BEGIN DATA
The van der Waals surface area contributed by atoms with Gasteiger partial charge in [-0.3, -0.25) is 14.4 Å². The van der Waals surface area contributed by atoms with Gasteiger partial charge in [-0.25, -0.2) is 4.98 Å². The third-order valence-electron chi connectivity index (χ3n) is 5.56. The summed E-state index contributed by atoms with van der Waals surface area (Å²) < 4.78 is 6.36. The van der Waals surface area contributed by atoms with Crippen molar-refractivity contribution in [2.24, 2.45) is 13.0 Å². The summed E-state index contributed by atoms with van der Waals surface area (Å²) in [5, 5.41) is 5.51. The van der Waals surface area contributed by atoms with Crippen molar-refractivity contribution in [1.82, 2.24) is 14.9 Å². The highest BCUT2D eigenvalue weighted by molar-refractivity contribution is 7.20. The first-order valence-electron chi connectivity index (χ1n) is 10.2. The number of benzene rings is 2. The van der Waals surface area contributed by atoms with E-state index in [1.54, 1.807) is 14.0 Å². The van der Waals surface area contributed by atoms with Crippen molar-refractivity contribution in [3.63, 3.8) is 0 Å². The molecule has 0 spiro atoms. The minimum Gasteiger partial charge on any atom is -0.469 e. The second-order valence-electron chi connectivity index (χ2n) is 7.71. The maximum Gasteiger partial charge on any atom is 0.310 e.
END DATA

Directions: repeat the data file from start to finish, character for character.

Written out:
The van der Waals surface area contributed by atoms with Gasteiger partial charge in [-0.3, -0.25) is 14.4 Å². The van der Waals surface area contributed by atoms with Gasteiger partial charge in [-0.25, -0.2) is 4.98 Å². The third-order valence-electron chi connectivity index (χ3n) is 5.56. The summed E-state index contributed by atoms with van der Waals surface area (Å²) < 4.78 is 6.36. The van der Waals surface area contributed by atoms with Crippen molar-refractivity contribution in [2.24, 2.45) is 13.0 Å². The summed E-state index contributed by atoms with van der Waals surface area (Å²) in [5, 5.41) is 5.51. The van der Waals surface area contributed by atoms with Crippen molar-refractivity contribution in [1.82, 2.24) is 14.9 Å². The highest BCUT2D eigenvalue weighted by molar-refractivity contribution is 7.20. The first-order valence-electron chi connectivity index (χ1n) is 10.2. The number of benzene rings is 2. The van der Waals surface area contributed by atoms with E-state index in [1.54, 1.807) is 14.0 Å². The van der Waals surface area contributed by atoms with Crippen molar-refractivity contribution in [3.63, 3.8) is 0 Å². The molecule has 0 spiro atoms. The minimum Gasteiger partial charge on any atom is -0.469 e. The second-order valence-electron chi connectivity index (χ2n) is 7.71. The maximum Gasteiger partial charge on any atom is 0.310 e.